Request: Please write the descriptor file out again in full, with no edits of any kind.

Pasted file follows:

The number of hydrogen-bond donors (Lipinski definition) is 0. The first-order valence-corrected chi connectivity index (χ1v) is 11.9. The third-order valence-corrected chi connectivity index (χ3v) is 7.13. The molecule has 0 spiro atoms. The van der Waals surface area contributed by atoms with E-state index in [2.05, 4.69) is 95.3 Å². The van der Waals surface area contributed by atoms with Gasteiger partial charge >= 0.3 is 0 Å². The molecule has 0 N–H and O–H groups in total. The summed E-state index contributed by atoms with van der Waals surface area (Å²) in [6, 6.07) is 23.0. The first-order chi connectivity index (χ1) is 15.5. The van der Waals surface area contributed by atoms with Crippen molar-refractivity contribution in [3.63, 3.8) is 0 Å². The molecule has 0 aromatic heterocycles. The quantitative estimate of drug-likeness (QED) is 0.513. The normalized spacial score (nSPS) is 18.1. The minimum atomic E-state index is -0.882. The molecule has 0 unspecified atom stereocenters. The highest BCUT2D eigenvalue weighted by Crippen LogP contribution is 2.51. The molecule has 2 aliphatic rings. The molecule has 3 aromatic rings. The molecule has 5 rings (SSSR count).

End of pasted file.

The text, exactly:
The number of hydrogen-bond donors (Lipinski definition) is 0. The first-order valence-corrected chi connectivity index (χ1v) is 11.9. The third-order valence-corrected chi connectivity index (χ3v) is 7.13. The molecule has 0 spiro atoms. The van der Waals surface area contributed by atoms with E-state index in [2.05, 4.69) is 95.3 Å². The van der Waals surface area contributed by atoms with Gasteiger partial charge >= 0.3 is 0 Å². The molecule has 0 N–H and O–H groups in total. The summed E-state index contributed by atoms with van der Waals surface area (Å²) in [6, 6.07) is 23.0. The first-order chi connectivity index (χ1) is 15.5. The van der Waals surface area contributed by atoms with Crippen molar-refractivity contribution in [3.63, 3.8) is 0 Å². The molecule has 0 aromatic heterocycles. The quantitative estimate of drug-likeness (QED) is 0.513. The normalized spacial score (nSPS) is 18.1. The minimum atomic E-state index is -0.882. The molecule has 0 unspecified atom stereocenters. The highest BCUT2D eigenvalue weighted by Crippen LogP contribution is 2.51. The molecule has 2 aliphatic rings. The molecule has 3 aromatic rings. The molecule has 5 rings (SSSR count).